Updated 12:05 p.m. Tuesday
With short-term rentals banned in the Wildwoods until after Memorial Day weekend, it wasn’t hard for day-trippers and weekend visitors to find prime spots along the five miles of sunny beaches Saturday.
“I’m noticing that people are less reckless,” said Cassio Harris, who came from Philadelphia with his brother for the weekend to stay at their family’s house. “There’s not a lot of people running around chugging beers on the beach.”
Beach games such as volleyball and other contact sports were largely missing, and the roller coasters remained empty.
“I love it, I’m not going to lie,” said Hannah Panfile, who made the weekend trip from Montgomery County with her young son to stay with a friend.
“I thought there’d be more people here,” said Sarah Ramos, whose family woke up early Saturday morning and drove close to three hours from Passaic County in northern New Jersey to soak up the sun.
Members of the Ramos family were not complaining about the effort or the sparse crowds, though. The long drive paid off when they were able to secure their bright beach umbrella not far from the still brisk water. The closest family was some 10 feet away from their 6-year-old son’s sandcastle.
“Between homeschooling and work from home, it’s a lot,” Ramos said. “We figured, you know, one day to get away from the house, get the kid out — he’s been stuck inside because the parks by us can get a little crowded.”
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Several families with young children said the chance to escape the confines of their backyards and crowded local parks was too good to pass up. Many headed to the Shore even after a night of heavy thunderstorms left the sand between their toes extra damp.
Katie Ciriello and husband Dave come down to Wildwood during the Memorial Day weekend every year to get their summer rental property ready. So far this year, they have little booked — a first — and a few hours at the tranquil beach with their daughters served as a small payoff.
“By now, we would’ve gotten on somebody’s nerves, or they would have,” Dave said of his 6- and 3-year-old. “They don’t really respect personal space. Most kids don’t.”
Still, though visitors may have welcomed a quiet beach, it was a nightmare for local business owners.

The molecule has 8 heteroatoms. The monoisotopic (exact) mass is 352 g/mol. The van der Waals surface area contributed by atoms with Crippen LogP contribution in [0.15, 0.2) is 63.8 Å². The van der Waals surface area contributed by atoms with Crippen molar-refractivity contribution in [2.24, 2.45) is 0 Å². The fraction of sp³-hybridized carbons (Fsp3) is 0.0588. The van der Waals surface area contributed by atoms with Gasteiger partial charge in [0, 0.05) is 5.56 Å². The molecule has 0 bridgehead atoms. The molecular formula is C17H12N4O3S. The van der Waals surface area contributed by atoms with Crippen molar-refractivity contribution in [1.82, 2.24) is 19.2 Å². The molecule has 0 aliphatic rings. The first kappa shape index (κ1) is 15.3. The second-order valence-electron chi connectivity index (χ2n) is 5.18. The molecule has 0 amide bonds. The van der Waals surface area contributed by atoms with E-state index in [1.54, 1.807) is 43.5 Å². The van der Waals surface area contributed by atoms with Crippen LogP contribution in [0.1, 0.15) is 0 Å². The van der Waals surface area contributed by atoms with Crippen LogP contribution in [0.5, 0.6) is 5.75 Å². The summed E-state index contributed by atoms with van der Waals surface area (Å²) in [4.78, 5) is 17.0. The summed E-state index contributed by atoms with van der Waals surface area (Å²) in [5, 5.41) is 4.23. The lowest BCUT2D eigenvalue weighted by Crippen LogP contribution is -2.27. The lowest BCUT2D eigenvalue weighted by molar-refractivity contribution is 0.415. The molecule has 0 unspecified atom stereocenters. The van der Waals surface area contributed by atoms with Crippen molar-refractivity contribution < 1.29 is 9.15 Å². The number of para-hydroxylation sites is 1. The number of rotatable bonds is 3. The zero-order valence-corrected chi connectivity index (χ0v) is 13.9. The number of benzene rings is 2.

The Wildwoods’ boardwalk, known as the “two miles of smiles,” remained largely shut down.
Employees tending to open stores and restaurants offered their usual friendly welcomes while wearing masks. Cash registers stood behind sneeze guards.
Several boardwalk shops selling hoodies, shot glasses, and blankets with “Wildwood” emblazoned on them were open for business, though they had to blockade their entrances with sunglasses displays and T-shirt racks.
Patrons couldn’t browse the stores and had to tell employees what they wished to purchase — with no opportunity to try on items before buying.
Food stands that employees and owners said would typically be busy throughout the day were not.
Eateries with tile countertops and vintage stools were limited with to-go orders, and the customers just weren’t coming.
It was a sight Mike Mataf, owner of the decades-old White Dolphin restaurant, said he hadn’t seen since Hurricane Irene landed in August 2011.
“They don’t spend nothing, as you see,” Mataf said. “They don’t have any money, I mean who has money today?”
Citing rising unemployment in New Jersey and neighboring states, Mataf said he understood why day-trippers came equipped with coolers full of snacks. Pointing to the four employees with him, he said he hoped the rest of the holiday weekend would pick up, for their sake.
Typically, the population of a Jersey Shore town explodes by the hundreds of thousands over the summer. Last year, tourism in Cape May County, which includes the Wildwoods, was estimated to be a $6.6 billion industry.
Mataf and other business owners hope that the crowds, and the money they tend to spend, return once motels can start taking reservations (up to 60% capacity) on Tuesday.
Meanwhile, owners of nonessential businesses still had little clue how they can reopen.
“It pains you that this is a major weekend that really officially kicks off the summer and you’re not going to be able to partake in it,” Joseph Toland said.
Toland owns Old Time Photos, the type of photo studio where you can dress up like a flapper or a cowboy or some other fun character and have your portrait taken. It’s also a nonessential business.
“And we don’t even know if or when we will be able to partake,” said Toland, on his way to enjoy the beach on a Memorial Day weekend for the first time in decades.
Though Toland made the best of this day off, he said he was prepped for reopening. He’s invested in disinfectants and dry-cleaning equipment for the costumes, as well as personal protective equipment — which he anticipates his staff and other boardwalk employees will have to wear until the season ends.
Editor’s Note: WHYY updated this article after learning that an individual quoted in it had misrepresented his identity to the reporter and photographer. An image in which the individual appeared has also been removed from the article.